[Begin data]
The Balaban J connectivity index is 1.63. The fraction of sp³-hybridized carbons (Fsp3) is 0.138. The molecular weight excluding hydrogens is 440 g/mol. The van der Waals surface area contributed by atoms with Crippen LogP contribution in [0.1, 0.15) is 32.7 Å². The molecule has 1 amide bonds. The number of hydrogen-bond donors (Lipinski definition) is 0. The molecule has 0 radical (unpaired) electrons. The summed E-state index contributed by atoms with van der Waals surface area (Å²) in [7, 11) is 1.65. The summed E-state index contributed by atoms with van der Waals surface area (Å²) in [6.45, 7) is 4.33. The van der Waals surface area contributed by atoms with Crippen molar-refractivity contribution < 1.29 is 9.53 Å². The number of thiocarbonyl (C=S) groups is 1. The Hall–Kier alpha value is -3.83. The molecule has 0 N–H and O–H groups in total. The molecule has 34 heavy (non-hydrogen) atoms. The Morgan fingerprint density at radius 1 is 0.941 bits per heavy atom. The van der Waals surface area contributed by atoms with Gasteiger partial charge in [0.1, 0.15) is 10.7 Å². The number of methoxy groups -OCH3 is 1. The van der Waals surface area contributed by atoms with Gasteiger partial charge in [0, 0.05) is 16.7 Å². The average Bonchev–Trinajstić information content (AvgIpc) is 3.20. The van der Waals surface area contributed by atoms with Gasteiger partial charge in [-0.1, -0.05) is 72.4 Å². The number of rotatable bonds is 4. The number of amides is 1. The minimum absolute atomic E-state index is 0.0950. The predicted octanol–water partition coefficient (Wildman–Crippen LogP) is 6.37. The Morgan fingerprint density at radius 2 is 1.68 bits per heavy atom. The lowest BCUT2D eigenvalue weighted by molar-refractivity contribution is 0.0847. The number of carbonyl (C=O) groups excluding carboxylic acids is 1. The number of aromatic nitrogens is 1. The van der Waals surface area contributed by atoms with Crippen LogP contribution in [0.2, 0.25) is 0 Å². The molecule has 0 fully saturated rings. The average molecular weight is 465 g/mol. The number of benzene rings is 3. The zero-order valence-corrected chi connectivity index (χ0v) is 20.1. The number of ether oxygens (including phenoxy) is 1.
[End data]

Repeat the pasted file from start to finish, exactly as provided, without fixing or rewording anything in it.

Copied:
The Balaban J connectivity index is 1.63. The fraction of sp³-hybridized carbons (Fsp3) is 0.138. The molecular weight excluding hydrogens is 440 g/mol. The van der Waals surface area contributed by atoms with Crippen LogP contribution in [0.1, 0.15) is 32.7 Å². The molecule has 1 amide bonds. The number of hydrogen-bond donors (Lipinski definition) is 0. The molecule has 0 radical (unpaired) electrons. The summed E-state index contributed by atoms with van der Waals surface area (Å²) in [7, 11) is 1.65. The summed E-state index contributed by atoms with van der Waals surface area (Å²) in [6.45, 7) is 4.33. The van der Waals surface area contributed by atoms with Crippen molar-refractivity contribution < 1.29 is 9.53 Å². The number of thiocarbonyl (C=S) groups is 1. The Hall–Kier alpha value is -3.83. The molecule has 0 N–H and O–H groups in total. The molecule has 34 heavy (non-hydrogen) atoms. The Morgan fingerprint density at radius 1 is 0.941 bits per heavy atom. The van der Waals surface area contributed by atoms with Gasteiger partial charge in [0.1, 0.15) is 10.7 Å². The number of methoxy groups -OCH3 is 1. The van der Waals surface area contributed by atoms with Gasteiger partial charge in [0, 0.05) is 16.7 Å². The average Bonchev–Trinajstić information content (AvgIpc) is 3.20. The van der Waals surface area contributed by atoms with Gasteiger partial charge in [-0.1, -0.05) is 72.4 Å². The number of rotatable bonds is 4. The number of amides is 1. The minimum absolute atomic E-state index is 0.0950. The predicted octanol–water partition coefficient (Wildman–Crippen LogP) is 6.37. The Morgan fingerprint density at radius 2 is 1.68 bits per heavy atom. The lowest BCUT2D eigenvalue weighted by molar-refractivity contribution is 0.0847. The number of carbonyl (C=O) groups excluding carboxylic acids is 1. The number of aromatic nitrogens is 1. The van der Waals surface area contributed by atoms with Crippen LogP contribution in [0.2, 0.25) is 0 Å². The molecule has 0 fully saturated rings. The average molecular weight is 465 g/mol. The number of benzene rings is 3. The zero-order valence-corrected chi connectivity index (χ0v) is 20.1. The number of ether oxygens (including phenoxy) is 1.